Stock Fundamentals

Tata Steel: Getting stronger

Satya Sontanam | Updated on January 09, 2018 Published on November 18, 2017


Restructuring moves in Europe, rising steel prices and expansion in India have helped this steel major

After staying in the market doghouse for a long time, Tata Steel came back roaring since late 2015 — the stock has been on a steady rise, nearly tripling over the past two years. A few factors fuelled this rally — the company’s exit from a portion of its loss-making European business, strong growth and expansion of its Indian business, import protection measures by the Indian government and rising steel prices.

At ₹701, the stock now trades at more than 50 times its trailing 12-month earnings. But this seemingly high valuation is largely due to the write-offs and losses in the European business that dragged down consolidated earnings. With restructuring and the proposed joint venture with Thyssenkrupp AG likely to take off in the next fiscal, the European business should do much better in the coming years.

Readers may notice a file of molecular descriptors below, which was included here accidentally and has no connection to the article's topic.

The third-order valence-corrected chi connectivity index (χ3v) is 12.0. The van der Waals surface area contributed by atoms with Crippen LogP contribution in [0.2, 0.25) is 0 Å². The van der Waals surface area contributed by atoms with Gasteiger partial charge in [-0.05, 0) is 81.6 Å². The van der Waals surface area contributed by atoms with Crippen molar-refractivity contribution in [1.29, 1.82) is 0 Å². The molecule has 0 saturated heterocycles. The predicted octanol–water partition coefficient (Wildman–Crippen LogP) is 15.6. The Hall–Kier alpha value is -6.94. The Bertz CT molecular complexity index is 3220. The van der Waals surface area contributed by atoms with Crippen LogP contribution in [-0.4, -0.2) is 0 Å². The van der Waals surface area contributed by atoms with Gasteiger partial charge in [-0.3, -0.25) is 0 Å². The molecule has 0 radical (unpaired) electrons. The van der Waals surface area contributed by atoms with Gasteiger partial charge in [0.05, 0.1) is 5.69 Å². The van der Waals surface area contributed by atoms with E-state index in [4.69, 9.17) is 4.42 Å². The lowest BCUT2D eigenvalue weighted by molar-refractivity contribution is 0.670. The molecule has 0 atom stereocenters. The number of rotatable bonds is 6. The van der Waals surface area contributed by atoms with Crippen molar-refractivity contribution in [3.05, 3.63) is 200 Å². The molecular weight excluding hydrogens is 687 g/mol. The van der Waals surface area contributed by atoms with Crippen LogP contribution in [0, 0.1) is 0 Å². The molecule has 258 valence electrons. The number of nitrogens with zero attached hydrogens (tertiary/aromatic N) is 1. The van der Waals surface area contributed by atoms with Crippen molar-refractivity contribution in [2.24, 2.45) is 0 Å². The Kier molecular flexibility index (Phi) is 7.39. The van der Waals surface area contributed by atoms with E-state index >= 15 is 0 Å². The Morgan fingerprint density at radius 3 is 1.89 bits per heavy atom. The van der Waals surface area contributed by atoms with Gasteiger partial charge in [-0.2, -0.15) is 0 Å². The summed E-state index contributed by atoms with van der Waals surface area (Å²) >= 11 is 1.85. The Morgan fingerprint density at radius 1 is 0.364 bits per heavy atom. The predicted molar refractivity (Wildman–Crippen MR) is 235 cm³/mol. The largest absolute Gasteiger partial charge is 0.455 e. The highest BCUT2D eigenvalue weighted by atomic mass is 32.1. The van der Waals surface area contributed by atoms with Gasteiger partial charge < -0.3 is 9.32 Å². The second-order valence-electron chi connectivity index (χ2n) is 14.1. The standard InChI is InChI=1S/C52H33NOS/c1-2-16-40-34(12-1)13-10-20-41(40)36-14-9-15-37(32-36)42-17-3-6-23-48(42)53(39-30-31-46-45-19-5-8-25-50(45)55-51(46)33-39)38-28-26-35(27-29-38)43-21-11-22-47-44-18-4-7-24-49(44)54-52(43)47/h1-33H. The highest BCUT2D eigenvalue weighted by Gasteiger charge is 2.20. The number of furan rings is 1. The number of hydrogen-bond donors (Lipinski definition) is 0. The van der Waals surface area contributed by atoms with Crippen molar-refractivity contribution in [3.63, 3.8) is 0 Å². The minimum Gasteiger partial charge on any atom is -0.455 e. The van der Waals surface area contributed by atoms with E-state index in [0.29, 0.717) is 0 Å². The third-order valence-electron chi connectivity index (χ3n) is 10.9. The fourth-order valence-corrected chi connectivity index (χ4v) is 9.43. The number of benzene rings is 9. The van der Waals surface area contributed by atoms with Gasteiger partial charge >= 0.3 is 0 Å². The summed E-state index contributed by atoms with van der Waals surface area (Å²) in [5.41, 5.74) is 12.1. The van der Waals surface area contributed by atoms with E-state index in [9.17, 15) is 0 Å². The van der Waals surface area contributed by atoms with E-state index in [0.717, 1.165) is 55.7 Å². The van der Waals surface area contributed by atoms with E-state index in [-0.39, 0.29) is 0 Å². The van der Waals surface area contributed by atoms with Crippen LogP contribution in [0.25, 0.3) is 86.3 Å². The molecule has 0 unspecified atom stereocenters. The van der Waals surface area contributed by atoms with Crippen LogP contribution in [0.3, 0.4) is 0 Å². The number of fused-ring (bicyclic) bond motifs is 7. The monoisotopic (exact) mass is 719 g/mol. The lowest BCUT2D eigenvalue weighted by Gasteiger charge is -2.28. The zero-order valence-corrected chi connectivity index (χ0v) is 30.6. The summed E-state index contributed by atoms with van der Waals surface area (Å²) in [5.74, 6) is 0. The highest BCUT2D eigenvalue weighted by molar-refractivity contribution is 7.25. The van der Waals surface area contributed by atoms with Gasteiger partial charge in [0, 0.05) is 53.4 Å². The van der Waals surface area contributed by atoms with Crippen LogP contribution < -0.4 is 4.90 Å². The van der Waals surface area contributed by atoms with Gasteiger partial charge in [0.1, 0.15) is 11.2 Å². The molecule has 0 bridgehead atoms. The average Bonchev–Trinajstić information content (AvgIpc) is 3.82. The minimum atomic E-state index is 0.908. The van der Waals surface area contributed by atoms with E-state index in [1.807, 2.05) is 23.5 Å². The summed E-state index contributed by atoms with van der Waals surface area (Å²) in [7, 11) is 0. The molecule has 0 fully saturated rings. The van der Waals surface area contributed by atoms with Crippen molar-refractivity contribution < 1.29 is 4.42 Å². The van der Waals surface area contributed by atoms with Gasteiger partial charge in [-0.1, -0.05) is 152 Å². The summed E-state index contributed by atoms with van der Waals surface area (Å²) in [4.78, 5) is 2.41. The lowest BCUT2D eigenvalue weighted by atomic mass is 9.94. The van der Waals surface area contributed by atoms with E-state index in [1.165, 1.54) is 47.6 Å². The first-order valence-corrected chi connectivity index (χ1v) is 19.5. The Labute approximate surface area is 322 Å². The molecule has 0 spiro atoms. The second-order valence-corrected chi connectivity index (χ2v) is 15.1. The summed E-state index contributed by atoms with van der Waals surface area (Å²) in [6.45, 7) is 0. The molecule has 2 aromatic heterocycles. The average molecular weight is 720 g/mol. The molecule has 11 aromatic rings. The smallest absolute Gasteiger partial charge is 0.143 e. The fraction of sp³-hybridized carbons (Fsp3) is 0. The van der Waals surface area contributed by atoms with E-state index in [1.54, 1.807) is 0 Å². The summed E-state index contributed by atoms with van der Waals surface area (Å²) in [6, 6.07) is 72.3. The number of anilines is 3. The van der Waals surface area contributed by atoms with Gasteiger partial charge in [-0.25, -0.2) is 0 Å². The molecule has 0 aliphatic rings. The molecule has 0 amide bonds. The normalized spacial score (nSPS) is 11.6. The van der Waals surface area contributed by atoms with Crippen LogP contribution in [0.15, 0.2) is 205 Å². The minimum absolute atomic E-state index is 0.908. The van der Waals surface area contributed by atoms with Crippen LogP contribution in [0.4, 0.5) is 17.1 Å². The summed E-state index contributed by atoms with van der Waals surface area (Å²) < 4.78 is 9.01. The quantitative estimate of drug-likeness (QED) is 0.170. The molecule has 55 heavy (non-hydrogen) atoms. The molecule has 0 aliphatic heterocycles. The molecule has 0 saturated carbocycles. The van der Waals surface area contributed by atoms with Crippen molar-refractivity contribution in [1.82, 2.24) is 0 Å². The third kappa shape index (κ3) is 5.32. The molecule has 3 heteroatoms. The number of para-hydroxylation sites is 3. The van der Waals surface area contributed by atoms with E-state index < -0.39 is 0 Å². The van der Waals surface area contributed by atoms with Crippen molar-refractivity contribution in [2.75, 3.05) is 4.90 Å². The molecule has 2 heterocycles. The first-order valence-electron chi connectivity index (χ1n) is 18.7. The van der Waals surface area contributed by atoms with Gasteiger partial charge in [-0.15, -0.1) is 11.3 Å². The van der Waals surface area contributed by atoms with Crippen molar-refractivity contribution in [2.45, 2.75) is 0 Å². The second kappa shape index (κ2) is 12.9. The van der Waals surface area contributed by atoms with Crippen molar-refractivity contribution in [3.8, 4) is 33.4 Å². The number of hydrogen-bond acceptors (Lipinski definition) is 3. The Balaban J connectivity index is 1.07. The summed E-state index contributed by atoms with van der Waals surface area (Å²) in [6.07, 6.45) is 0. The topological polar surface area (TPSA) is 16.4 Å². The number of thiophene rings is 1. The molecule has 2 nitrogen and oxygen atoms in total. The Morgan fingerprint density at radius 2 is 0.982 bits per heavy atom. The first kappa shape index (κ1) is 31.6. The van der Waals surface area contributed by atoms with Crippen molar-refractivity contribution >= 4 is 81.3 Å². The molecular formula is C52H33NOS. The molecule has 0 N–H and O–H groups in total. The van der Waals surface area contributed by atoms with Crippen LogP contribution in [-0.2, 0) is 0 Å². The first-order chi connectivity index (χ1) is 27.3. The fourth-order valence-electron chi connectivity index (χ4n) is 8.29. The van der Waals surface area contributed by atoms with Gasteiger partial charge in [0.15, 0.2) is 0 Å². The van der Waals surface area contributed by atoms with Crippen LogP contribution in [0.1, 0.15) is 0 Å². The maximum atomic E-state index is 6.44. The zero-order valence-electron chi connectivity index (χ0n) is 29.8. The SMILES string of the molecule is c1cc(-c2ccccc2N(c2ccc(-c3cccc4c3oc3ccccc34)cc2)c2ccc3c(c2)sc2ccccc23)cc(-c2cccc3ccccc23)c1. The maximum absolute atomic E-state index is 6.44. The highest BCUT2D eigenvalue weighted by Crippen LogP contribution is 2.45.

Tata Steel should also continue doing well in India with the company well-positioned to capture an increasing share of the growing market. The threat of steel exports from China also seems to be waning. On FY-18 estimated earnings, the stock trades at a reasonable 11.5 times. While higher than the three-year average of forward earnings of 10 times, the current valuation does not seem expensive, given the company’s healthy growth prospects. Investors with a long-term perspective can buy the Tata Steel stock. The recent weakness in the stock after the lower-than-expected September quarter results provides a good entry point for investors.

Europe solution

Over the past two years, Tata Steel has been hiving off parts of its debt-laden, loss-making European business that was bleeding the consolidated financials. While biting the bullet has meant financial pain, the company’s decision to cut losses and focus more on profitable businesses such as India has improved investor sentiment.

The efforts at restructuring its European business have got a shot in the arm from the proposed 50:50 joint venture (JV) with Germany’s Thyssenkrupp AG. The non-cash deal, expected to be closed in the next fiscal, will see the flat steel business of the two companies being merged.